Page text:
Through our lens: Old times and new times

  • Faith Bisbee helps her daughter, Brooke, 7, practice setting the topline on Carson Bisbee’s cow, Lucky, at their home in Chesterfield on Tuesday. Carson will enter Lucky in this year’s 4-H competition at the Three County Fair. Brooke will enter Bristol, a Jersey fall calf. STAFF PHOTO/JERREY ROBERTS

  • Preschool teacher Suzanne Morse Rilla, second from left, listens to Tuva Siebing, 7, during a retirement party for her last Thursday near the teacher’s home in Amherst. Assistant teacher Rachel Morales, left, looks on with Siebing’s mother, Leah Roth-Howe, and sister, Elsa, 3. STAFF PHOTO/JERREY ROBERTS

  • During a retirement party for preschool teacher Suzanne Morse Rilla, nearly 200 hearts made by her assistant teacher, Rachel Morales, bear the names of her students from the past 34 years; the decorations hang from a tree near Morse Rilla’s home in Amherst last Thursday. STAFF PHOTO/JERREY ROBERTS

  • Peter Dellert of Holyoke, left, talks about his work with Michael Tillyer during the opening of his show titled “Work Related,” last Friday at Anchor House of Artists in Northampton. STAFF PHOTO/JERREY ROBERTS

  • Carson Bisbee, 9, washes Lucky, his milking shorthorn yearling on Tuesday at his home in Chesterfield. Lucky is his entry in this year's 4-H competition at the Three County Fair. STAFF PHOTO/JERREY ROBERTS

  • Jason Antosz, an employee of the Department of Public Works in Northampton, cleans the fountain at Trinity Row Park in Florence. The fountains around the city were not opened this spring due to COVID-19 but are now being turned on. STAFF PHOTO/CAROL LOLLIS

  • Patrons of Thornes Marketplace in Northampton observe the divided “up” and “down” traffic flow on the grand stairwell at the Northampton landmark. STAFF PHOTO/KEVIN GUTTING

  • Participants in the Black Trans Lives Matter march in Northampton on Saturday wrote names of transgender victims of violence on the steps of City Hall. STAFF PHOTO/KEVIN GUTTING

Staff Photographer
Published: 7/23/2020 12:44:01 PM

Our community once again found creative ways to gather and enrich each other’s lives this week, while adhering to COVID-19 guidelines and restrictions.

Art galleries were included as part of Gov. Charlie Baker’s Phase 3 reopening plan that began earlier this month, and some in the Valley have opened, but few have had opening receptions for their shows.

With the exhibition space limited to six people per 30-minute time slot, I watched as Anchor House of Artists in Northampton and their masked patrons tried out the new normal with a reception for Holyoke artist Peter Dellert last Friday.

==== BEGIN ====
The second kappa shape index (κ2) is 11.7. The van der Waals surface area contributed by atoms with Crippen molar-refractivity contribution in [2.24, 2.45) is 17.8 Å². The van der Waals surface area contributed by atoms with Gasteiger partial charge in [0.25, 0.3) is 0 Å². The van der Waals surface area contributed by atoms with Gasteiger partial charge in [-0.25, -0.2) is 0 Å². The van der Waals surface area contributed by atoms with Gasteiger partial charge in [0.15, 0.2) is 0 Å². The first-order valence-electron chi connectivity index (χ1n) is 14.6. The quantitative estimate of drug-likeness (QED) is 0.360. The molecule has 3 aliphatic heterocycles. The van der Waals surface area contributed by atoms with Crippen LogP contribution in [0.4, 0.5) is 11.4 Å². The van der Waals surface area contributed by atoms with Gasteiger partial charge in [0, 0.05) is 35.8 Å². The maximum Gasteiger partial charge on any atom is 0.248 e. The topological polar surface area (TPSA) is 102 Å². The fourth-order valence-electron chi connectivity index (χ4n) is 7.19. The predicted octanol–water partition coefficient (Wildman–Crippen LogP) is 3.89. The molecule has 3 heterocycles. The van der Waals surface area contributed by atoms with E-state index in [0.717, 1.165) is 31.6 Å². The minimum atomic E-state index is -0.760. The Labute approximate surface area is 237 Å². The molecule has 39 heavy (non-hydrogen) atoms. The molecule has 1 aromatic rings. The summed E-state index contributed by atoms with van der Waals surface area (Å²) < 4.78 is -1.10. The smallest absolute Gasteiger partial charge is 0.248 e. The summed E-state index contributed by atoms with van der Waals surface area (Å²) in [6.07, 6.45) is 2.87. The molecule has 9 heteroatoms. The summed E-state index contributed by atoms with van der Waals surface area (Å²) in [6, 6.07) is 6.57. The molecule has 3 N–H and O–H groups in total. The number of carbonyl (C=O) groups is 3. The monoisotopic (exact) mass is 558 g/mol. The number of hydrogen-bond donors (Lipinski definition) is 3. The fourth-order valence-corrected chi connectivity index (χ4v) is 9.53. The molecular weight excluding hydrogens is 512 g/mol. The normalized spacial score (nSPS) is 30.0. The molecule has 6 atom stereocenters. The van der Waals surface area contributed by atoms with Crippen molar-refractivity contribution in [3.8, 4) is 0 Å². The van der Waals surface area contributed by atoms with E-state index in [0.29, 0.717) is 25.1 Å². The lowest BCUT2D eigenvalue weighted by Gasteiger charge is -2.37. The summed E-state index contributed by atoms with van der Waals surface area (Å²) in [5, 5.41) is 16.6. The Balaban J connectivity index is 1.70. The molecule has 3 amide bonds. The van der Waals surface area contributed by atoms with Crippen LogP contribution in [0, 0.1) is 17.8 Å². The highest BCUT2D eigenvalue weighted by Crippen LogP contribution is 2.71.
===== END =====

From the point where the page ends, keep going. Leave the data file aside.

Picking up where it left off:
“It was an exciting thing,” said Michael Tillyer, the gallery director.

“It felt like the old times and the new times. We opened the back door, and some people stayed” to talk outside, he noted. “It was a good time for people who haven’t seen each other to get back together.”

On Tuesday, I visited Clay Hill Farm in Chesterfield to get photos of the Bisbee family for a story about the 4-H show at this year’s Three County Fair. Due to the pandemic, it will be limited to exhibitors only.

“The show is a family event. Generations of people come for the kids. The kids hung out with their 4-H friends all weekend. They’ll definitely miss their friends this year,” Faith Bisbee said.

Last Thursday, I went to a retirement party for preschool teacher Suzanne Morse Rilla in Amherst and watched as her recent students, past students and their parents sat in cars decorated in signs and balloons at the end of a cul-de-sac near the home of their beloved teacher.

Morse Rilla strolled from car to car visiting with all, receiving gifts that included artwork, flowers and handpicked blueberries. Soon, she made a second pass to give the students friendship awards, prizes earned during a virtual field day she held, and photo books containing pictures of her entire class and quotes by them about what friendship means.

The focal point was a tree in the island of the cul-de-sac covered in nearly 200 hand-cut paper hearts; they were decorated with lines, swirls and photos bearing the names of students from her 34 years of teaching and were created by Morse Rilla’s assistant teacher of 13 years, Rachel Morales. They took about two weeks to make.

“Hearts just really touch me,” Morales said. It has been a tradition in her family since her uncle passed away about 15 years ago to find and gift heart-shaped rocks, she said. Morse Rilla once brought her a heart rock from a trip to Mexico. “She’s become one of my best friends,” Morales said.




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